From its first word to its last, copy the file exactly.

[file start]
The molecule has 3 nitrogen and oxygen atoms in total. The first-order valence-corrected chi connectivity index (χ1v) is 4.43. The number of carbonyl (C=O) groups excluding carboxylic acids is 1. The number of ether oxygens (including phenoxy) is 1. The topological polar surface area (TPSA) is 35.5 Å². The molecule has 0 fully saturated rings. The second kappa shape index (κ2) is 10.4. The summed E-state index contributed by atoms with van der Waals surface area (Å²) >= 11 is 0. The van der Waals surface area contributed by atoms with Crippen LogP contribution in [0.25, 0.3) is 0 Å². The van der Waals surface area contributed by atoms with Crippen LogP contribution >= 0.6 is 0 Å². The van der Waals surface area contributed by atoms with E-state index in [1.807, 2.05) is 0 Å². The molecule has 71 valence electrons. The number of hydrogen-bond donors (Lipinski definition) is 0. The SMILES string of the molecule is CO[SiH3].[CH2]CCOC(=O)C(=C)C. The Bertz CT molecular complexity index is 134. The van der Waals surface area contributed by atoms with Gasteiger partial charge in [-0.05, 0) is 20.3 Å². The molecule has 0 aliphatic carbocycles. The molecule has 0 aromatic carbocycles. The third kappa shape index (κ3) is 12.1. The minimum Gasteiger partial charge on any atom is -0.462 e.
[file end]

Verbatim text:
The molecule has 3 nitrogen and oxygen atoms in total. The first-order valence-corrected chi connectivity index (χ1v) is 4.43. The number of carbonyl (C=O) groups excluding carboxylic acids is 1. The number of ether oxygens (including phenoxy) is 1. The topological polar surface area (TPSA) is 35.5 Å². The molecule has 0 fully saturated rings. The second kappa shape index (κ2) is 10.4. The summed E-state index contributed by atoms with van der Waals surface area (Å²) >= 11 is 0. The van der Waals surface area contributed by atoms with Crippen LogP contribution in [0.25, 0.3) is 0 Å². The van der Waals surface area contributed by atoms with Crippen LogP contribution >= 0.6 is 0 Å². The van der Waals surface area contributed by atoms with E-state index in [1.807, 2.05) is 0 Å². The molecule has 71 valence electrons. The number of hydrogen-bond donors (Lipinski definition) is 0. The SMILES string of the molecule is CO[SiH3].[CH2]CCOC(=O)C(=C)C. The Bertz CT molecular complexity index is 134. The van der Waals surface area contributed by atoms with Gasteiger partial charge in [-0.05, 0) is 20.3 Å². The molecule has 0 aliphatic carbocycles. The molecule has 0 aromatic carbocycles. The third kappa shape index (κ3) is 12.1. The minimum Gasteiger partial charge on any atom is -0.462 e.